SAN JOSE (CBS SF) — A man who was shot and killed by a plainclothes San Jose police officer after pointing a gun at the officer was being surveilled at the time after being let out on bail from an armed robbery arrest, police said Wednesday.
San Jose police held a press conference Wednesday morning to provide additional details of what led up to the fatal shooting Monday night of Demetrious Stanley on the 1100 Block of Tofts Drive in the Berryessa neighborhood in north San Jose. Surveillance video of the moments leading up to the shooting was also released.READ MORE: UPDATE: Cal ISO Extends Flex Alert Into Friday; Bay Area, NorCal Heat Wave May Break Records
Raw Video: San Jose Police Press Conference – Update On Officer-Involved Shooting
Police Chief Anthony Mata said plainclothes officers were monitoring Stanley at his home after he had been released on bail in an armed robbery and assault with a deadly weapon case in March. Mata said Stanley had menaced a juvenile driver following a road rage incident using a handgun with a laser pointer, and stole a replica handgun from the juvenile driver’s car.
After further investigation of that incident, the Santa Clara County District Attorney’s Office issued a new arrest warrant against Stanley which included gun possession by a prohibited person based on a prior domestic violence incident, Mata said.
On the night of the shooting, two plainclothes police officers were conducting undercover surveillance of Stanley’s outside his home. At one point, one of the officers was in an unmarked car and the other was on foot when Stanley emerged from the home with a gun in his hand and began moving toward the officers, according to Mata.
“The officer heard the sound of a handgun being racked and loaded. The officer then ran away from Stanley as fast as he could in order to avoid a confrontation,” Mata said.
Surveillance video shows Stanley then stopped and tucked the handgun into the waistband of his shorts and started walking back towards his home, passing the unmarked police vehicle with the second plainclothes officer inside. He stopped again and walked back to the unmarked vehicle.
“Stanley pulled out his gun using one hand and opened the officer’s driver’s door with the other. Evidence shows Stanley pointed the handgun directly at the officer,” Mata said. “Fearing for his life, the officer fired his weapon at Stanley.”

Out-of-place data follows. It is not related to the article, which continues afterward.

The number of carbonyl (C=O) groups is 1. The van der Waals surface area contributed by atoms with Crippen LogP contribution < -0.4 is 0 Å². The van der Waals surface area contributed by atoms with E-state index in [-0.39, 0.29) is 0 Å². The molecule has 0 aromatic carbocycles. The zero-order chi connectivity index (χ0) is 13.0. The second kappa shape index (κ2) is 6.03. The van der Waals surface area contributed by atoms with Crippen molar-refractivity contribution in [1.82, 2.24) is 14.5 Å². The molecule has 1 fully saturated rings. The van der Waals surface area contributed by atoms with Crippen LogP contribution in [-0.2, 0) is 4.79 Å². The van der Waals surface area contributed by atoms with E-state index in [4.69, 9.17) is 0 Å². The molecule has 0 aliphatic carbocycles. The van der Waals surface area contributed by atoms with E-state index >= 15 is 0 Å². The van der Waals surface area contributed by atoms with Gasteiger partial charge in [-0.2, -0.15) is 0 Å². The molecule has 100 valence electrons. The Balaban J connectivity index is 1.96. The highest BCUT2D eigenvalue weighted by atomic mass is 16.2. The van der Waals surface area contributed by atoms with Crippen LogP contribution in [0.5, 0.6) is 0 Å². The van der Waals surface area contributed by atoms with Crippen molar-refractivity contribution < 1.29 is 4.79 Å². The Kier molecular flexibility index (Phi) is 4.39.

The officer who shot Stanley, a 14-year veteran, was not immediately identified because of his undercover assignments, and Mata said he was placed on administrative leave.
Family members said police detained and questioned family members at the home while ransacking the home looking for evidence, without telling them at first that Stanley had been shot and killed.READ MORE: Gas Leak In San Francisco's Inner Richmond Prompts Shelter-In-Place, Evacuations
“A search warrant was obtained for the house, so a search was conducted at the residence,” said Mata. “It’s generally a good practice, a good idea not to traumatize the family at whatever crime scene we have.”
Family members also said Stanley was protecting his family inside the house and didn’t know who the plainclothes officers were. Mata said the officers never announced themselves because they were not there to arrest Stanley or have any contact with him, and did not have time to announce themselves before the shooting happened.
“We didn’t intend for these circumstances to occur,” said Mata. “When confronted like the officers were confronted, they made a decision.”
As to whether Stanley may have been justified in coming out of his home to ward off unknown people who were in his neighborhood or follwing him, Mata said Stanley’s decision to confront them with a gun prompted the response from the officer.
“I can see where if someone sees something out of the ordinary in their neighborhood, but to confront someone with a firearm, I think whether they’re officers or not, I think that is something that is dangerous to confront someone with a firearm,” said Mata.
The latest deadly shooting prompted a protest that shut down a freeway in San Jose Tuesday night, with protesters blocking off northbound Highway 87, marching onto Taylor Street and on to police headquarters.
Several branches of investigating units are looking at the incident, such as the department’s internal affairs and the Santa Clara County DA’s office.
It was the second fatal officer-involved shooting of the year in San Jose.
In January, police shot and killed 27-year-old David Tovar Jr. in the courtyard of an apartment complex in the city’s east foothills in January.
He had been sought by authorities in connection with a homicide in Gilroy and other violent attacks in South Santa Clara County.MORE NEWS: Oakland's Mills College Looks At Potential Merger With Northeastern University, May Confer Degrees Again